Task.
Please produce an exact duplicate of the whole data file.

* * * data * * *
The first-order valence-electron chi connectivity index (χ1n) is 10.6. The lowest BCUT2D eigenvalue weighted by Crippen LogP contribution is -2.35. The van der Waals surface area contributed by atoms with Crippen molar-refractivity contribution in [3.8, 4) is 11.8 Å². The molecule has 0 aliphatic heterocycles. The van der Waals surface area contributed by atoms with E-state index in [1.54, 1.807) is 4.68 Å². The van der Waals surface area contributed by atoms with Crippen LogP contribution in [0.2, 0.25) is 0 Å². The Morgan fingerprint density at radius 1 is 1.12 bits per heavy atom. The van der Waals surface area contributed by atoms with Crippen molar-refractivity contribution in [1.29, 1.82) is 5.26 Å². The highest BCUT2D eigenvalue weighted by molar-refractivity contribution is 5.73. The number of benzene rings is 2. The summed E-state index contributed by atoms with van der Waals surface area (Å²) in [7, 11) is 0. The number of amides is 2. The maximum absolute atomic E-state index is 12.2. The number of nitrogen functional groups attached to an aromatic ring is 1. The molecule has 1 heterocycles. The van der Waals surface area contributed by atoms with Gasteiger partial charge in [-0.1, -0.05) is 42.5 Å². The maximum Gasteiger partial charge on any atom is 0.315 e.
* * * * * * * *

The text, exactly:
The first-order valence-electron chi connectivity index (χ1n) is 10.6. The lowest BCUT2D eigenvalue weighted by Crippen LogP contribution is -2.35. The van der Waals surface area contributed by atoms with Crippen molar-refractivity contribution in [3.8, 4) is 11.8 Å². The molecule has 0 aliphatic heterocycles. The van der Waals surface area contributed by atoms with E-state index in [1.54, 1.807) is 4.68 Å². The van der Waals surface area contributed by atoms with Crippen LogP contribution in [0.2, 0.25) is 0 Å². The Morgan fingerprint density at radius 1 is 1.12 bits per heavy atom. The van der Waals surface area contributed by atoms with Crippen molar-refractivity contribution in [1.29, 1.82) is 5.26 Å². The highest BCUT2D eigenvalue weighted by molar-refractivity contribution is 5.73. The number of benzene rings is 2. The summed E-state index contributed by atoms with van der Waals surface area (Å²) in [7, 11) is 0. The number of amides is 2. The maximum absolute atomic E-state index is 12.2. The number of nitrogen functional groups attached to an aromatic ring is 1. The molecule has 1 heterocycles. The van der Waals surface area contributed by atoms with Gasteiger partial charge in [-0.1, -0.05) is 42.5 Å². The maximum Gasteiger partial charge on any atom is 0.315 e.